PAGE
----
Sunday, January 18, 2009

Ocean Fertilisation - cautious welcome

There is a protest brewing over the Lohafex experiment, involving ocean fertilisation. RV Polarstern, a German research ship, is to dump twenty tons of iron sulphate over 300 square kilometres of the Scotia Sea, off Chile's coast, near the Antarctic Peninsula.

Here's my letter to one of the scientists involved.

Dear Prof. Smetacek

I have just learned of the Lohafex experiment. As you know, there is brisk opposition to it from some greens, mainly operating on the Moral Hazard principle, and also concerned about possible environmental side effects of the experiment. I am a veteran UK Green Party activist, (and of the Campaign Against Sea Dumping) but I am minded to support experimentation in ocean fertilisation. So I am about to come under fire from my own side.

It is not clear from my reading about Lohafex as to where the iron is to be deposited. An upwelling site is mentioned. It seems to me that the best place to introduce the iron is in optimal proximity to a downwelling site, optimal in the sense that the algal bloom will have maximised its CO2 uptake at the point where it leaves the surface layers. This would not only maxmise the CO2 sink, but would also minimise the anxieties about unwanted side effects.

I would be grateful for your comments on this suggestion.

Note: at downwelling points, the surface currents sink to the bottom of the ocean. There the algae can be precipitated out into the sediment, thus taking carbon out of circulation. One atom of iron is supposed to be able to fix 10,000 atome of carbon, which sounds like a good deal to me. Further study of the maps suggests that the bloom from the Lohafex experiment may be conducted to a downwelling site.

Clearly, we have to be careful with geo-engineering, but I think it is wrong to oppose experimentation absolutely.

I believe we can avoid catastrophic global warming, but only if we go for a zero-carbon economy AND enhance Gaia's carbon sinks, which are showing signs of failing.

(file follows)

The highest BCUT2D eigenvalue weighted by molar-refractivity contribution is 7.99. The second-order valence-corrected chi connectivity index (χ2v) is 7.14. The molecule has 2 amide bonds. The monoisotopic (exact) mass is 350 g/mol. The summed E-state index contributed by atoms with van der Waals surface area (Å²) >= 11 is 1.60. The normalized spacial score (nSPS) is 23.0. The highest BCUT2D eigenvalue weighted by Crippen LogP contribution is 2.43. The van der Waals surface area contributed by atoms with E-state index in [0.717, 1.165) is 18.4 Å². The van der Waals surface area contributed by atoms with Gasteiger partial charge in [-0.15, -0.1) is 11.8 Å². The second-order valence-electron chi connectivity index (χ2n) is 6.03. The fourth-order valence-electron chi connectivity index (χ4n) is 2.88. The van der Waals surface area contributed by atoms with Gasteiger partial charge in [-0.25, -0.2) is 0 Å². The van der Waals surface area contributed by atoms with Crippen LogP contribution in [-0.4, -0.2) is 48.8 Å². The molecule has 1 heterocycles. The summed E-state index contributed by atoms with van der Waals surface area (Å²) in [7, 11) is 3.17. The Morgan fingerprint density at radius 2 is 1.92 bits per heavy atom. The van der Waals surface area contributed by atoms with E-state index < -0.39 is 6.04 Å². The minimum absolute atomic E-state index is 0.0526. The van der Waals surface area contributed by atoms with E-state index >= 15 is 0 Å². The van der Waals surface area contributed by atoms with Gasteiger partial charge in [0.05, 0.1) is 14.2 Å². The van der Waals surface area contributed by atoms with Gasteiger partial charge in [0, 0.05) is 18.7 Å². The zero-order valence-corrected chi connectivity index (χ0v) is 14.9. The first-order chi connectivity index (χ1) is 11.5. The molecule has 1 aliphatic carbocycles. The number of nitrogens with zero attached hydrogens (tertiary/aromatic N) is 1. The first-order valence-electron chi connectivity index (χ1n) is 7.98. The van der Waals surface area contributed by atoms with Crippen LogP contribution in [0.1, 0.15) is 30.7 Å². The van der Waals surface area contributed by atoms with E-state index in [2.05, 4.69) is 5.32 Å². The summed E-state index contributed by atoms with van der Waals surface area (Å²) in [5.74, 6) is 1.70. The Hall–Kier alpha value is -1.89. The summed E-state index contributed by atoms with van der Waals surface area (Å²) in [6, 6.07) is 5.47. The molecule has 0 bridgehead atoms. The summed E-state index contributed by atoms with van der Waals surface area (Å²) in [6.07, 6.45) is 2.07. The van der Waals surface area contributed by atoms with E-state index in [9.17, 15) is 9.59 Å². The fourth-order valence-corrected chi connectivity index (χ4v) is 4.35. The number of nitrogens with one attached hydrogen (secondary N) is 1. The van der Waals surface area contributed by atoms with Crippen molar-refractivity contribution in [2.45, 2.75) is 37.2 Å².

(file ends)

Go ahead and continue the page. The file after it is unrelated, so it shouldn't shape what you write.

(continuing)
Dorothea said...

It's the same old techno-fix nonsense, giving our masters maybe a little more time to figure out how best to control us, the seething masses, as the freshwater, food, oil runs out and quality of life nosedives, thanks to all the other harebrained schemes they've been pursuing for the last 200 years or so.

DocRichard said...

Hi Dorothea

I have just exchanged emails with one of the scientists involved. It seems that this is a scientific experiment to find out why the reduction of the whale population (due to the stupid hunting of whales, which is an example of the thoughtless mindset to which you refer) did not result in an increase in krill, their food. The hypothesis is that the whales themselves brought iron up to the surface layers, thus completing a neat ecological cycle. Depending on the results of the experiment, it could lead to interventions that create more krill, therefore more whales, as well as reduced atmospheric CO2.

So I think we should avoid absolute rejection of any research, and also absolute rejection of purposeful intervention.

When a body is sick, we give medicine. Gaia is sick, due to our thoughtless interventions, and we should not rule out the administration of medicine aimed at redressing the imbalances we have created. Sure, the medicines should be tested carefully for unwanted side effects. This, as I understand it, is what the Lohafex experiment is about.

By the way, I was very active in the Campaign Against Sea Dumping in the 70s, so it is not as if I do not care about ocean ecology.

Thanks for commenting.


Dorothea said...

It does sound interesting from a scientific point of view. But 40-odd years of living on the same planet with some evil sods has given me a suspicious mind.

I have no doubt of your sincerity, and would not call that into question.

DocRichard said...

Thanks Dorothea. I know what you mean. There are some monumentally stupid decisions made a lot of the time. I try not to think about that too much, it gets me down, I just try to keep thinking of how we can get out of this mess.

Nualgi said...


We would like to offer a better alternative to Iron Sulphate, Hematite ore and Chelated Iron to cause blooms of plankton.

Our patented product Nualgi is designed to cause a bloom of Diatom Algae in any type of water - right from home aquariums to oceans.

Its ideal for use in Sewage Treatment Plants and Eutrophic lakes and rivers but can be used in oceans instead of Iron Sulphate being used in the LOHAFEX.

The advantage of using Nualgi in sewage treatment is that both water and air pollution are taken care of simultaneously.

The oxygen released by diatom algae is a substitute for electric powered aerators. Electric powered aerators are obviously responsible for CO2 emission at the power generation plants, polluting air to clean up water is not sustainable.

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best regards